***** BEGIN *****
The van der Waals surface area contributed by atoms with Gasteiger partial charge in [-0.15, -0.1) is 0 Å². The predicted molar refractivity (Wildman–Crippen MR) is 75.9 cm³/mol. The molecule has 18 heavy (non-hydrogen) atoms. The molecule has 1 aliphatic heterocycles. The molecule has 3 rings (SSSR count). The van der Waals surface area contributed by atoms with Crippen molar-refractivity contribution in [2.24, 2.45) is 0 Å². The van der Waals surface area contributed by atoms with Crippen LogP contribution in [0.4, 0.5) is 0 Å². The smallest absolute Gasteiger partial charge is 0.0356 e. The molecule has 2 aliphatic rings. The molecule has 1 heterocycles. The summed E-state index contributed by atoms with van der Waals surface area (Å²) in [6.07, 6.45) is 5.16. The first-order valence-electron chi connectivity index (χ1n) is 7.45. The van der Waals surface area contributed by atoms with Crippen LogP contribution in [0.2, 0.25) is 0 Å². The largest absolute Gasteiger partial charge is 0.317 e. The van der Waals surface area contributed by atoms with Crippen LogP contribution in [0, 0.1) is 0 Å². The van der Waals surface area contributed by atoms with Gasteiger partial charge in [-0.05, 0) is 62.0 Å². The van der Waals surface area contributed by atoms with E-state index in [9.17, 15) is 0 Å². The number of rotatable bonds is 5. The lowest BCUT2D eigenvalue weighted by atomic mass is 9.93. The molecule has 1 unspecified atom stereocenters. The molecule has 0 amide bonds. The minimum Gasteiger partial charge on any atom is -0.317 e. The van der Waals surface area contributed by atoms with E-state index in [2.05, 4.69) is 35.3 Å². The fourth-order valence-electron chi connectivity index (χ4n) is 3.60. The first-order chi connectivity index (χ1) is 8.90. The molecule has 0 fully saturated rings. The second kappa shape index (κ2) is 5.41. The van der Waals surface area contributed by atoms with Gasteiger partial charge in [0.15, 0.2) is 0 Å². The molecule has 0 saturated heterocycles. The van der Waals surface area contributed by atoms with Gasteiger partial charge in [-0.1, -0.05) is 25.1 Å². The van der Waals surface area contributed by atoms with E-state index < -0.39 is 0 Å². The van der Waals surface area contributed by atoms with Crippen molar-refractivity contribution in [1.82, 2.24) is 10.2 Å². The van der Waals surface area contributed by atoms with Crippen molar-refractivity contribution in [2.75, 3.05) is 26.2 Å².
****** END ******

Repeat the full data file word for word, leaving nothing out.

The van der Waals surface area contributed by atoms with Gasteiger partial charge in [-0.15, -0.1) is 0 Å². The predicted molar refractivity (Wildman–Crippen MR) is 75.9 cm³/mol. The molecule has 18 heavy (non-hydrogen) atoms. The molecule has 1 aliphatic heterocycles. The molecule has 3 rings (SSSR count). The van der Waals surface area contributed by atoms with Crippen molar-refractivity contribution in [2.24, 2.45) is 0 Å². The van der Waals surface area contributed by atoms with Crippen LogP contribution in [0.4, 0.5) is 0 Å². The smallest absolute Gasteiger partial charge is 0.0356 e. The molecule has 2 aliphatic rings. The molecule has 1 heterocycles. The summed E-state index contributed by atoms with van der Waals surface area (Å²) in [6.07, 6.45) is 5.16. The first-order valence-electron chi connectivity index (χ1n) is 7.45. The van der Waals surface area contributed by atoms with Crippen LogP contribution in [0.2, 0.25) is 0 Å². The largest absolute Gasteiger partial charge is 0.317 e. The van der Waals surface area contributed by atoms with Crippen LogP contribution in [0, 0.1) is 0 Å². The van der Waals surface area contributed by atoms with Gasteiger partial charge in [-0.05, 0) is 62.0 Å². The van der Waals surface area contributed by atoms with E-state index in [9.17, 15) is 0 Å². The number of rotatable bonds is 5. The lowest BCUT2D eigenvalue weighted by atomic mass is 9.93. The molecule has 1 unspecified atom stereocenters. The molecule has 0 amide bonds. The minimum Gasteiger partial charge on any atom is -0.317 e. The van der Waals surface area contributed by atoms with E-state index in [2.05, 4.69) is 35.3 Å². The fourth-order valence-electron chi connectivity index (χ4n) is 3.60. The first-order chi connectivity index (χ1) is 8.90. The molecule has 0 fully saturated rings. The second kappa shape index (κ2) is 5.41. The van der Waals surface area contributed by atoms with Gasteiger partial charge in [0.15, 0.2) is 0 Å². The molecule has 0 saturated heterocycles. The van der Waals surface area contributed by atoms with Gasteiger partial charge in [-0.1, -0.05) is 25.1 Å². The van der Waals surface area contributed by atoms with E-state index < -0.39 is 0 Å². The van der Waals surface area contributed by atoms with Crippen molar-refractivity contribution in [1.82, 2.24) is 10.2 Å². The van der Waals surface area contributed by atoms with Crippen molar-refractivity contribution in [2.75, 3.05) is 26.2 Å².